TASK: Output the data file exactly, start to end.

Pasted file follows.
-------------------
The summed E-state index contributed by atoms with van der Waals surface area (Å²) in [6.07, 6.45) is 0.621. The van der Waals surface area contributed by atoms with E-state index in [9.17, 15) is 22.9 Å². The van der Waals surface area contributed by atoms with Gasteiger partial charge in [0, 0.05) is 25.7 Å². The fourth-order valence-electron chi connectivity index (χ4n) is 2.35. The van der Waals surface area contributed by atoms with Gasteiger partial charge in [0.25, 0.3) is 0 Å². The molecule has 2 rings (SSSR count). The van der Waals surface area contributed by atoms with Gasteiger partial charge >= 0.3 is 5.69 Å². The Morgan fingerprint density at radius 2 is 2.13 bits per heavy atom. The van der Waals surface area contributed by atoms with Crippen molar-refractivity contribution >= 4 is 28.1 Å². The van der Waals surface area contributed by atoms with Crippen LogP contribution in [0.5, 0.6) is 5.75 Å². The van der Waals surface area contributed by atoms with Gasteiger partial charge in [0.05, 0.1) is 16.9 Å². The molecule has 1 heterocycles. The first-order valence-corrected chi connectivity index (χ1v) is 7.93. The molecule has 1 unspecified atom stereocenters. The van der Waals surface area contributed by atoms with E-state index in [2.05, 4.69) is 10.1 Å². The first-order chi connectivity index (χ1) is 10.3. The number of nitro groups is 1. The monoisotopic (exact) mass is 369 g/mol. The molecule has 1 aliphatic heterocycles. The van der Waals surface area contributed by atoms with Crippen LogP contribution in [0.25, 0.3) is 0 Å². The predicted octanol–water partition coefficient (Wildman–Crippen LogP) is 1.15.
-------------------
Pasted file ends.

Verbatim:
The summed E-state index contributed by atoms with van der Waals surface area (Å²) in [6.07, 6.45) is 0.621. The van der Waals surface area contributed by atoms with E-state index in [9.17, 15) is 22.9 Å². The van der Waals surface area contributed by atoms with Gasteiger partial charge in [0, 0.05) is 25.7 Å². The fourth-order valence-electron chi connectivity index (χ4n) is 2.35. The van der Waals surface area contributed by atoms with Gasteiger partial charge in [0.25, 0.3) is 0 Å². The molecule has 2 rings (SSSR count). The van der Waals surface area contributed by atoms with Gasteiger partial charge >= 0.3 is 5.69 Å². The Morgan fingerprint density at radius 2 is 2.13 bits per heavy atom. The van der Waals surface area contributed by atoms with Crippen molar-refractivity contribution >= 4 is 28.1 Å². The van der Waals surface area contributed by atoms with Crippen LogP contribution in [0.5, 0.6) is 5.75 Å². The van der Waals surface area contributed by atoms with Gasteiger partial charge in [0.05, 0.1) is 16.9 Å². The molecule has 1 heterocycles. The first-order valence-corrected chi connectivity index (χ1v) is 7.93. The molecule has 1 unspecified atom stereocenters. The van der Waals surface area contributed by atoms with E-state index in [2.05, 4.69) is 10.1 Å². The first-order chi connectivity index (χ1) is 10.3. The number of nitro groups is 1. The monoisotopic (exact) mass is 369 g/mol. The molecule has 1 aliphatic heterocycles. The van der Waals surface area contributed by atoms with Crippen LogP contribution in [0.25, 0.3) is 0 Å². The predicted octanol–water partition coefficient (Wildman–Crippen LogP) is 1.15.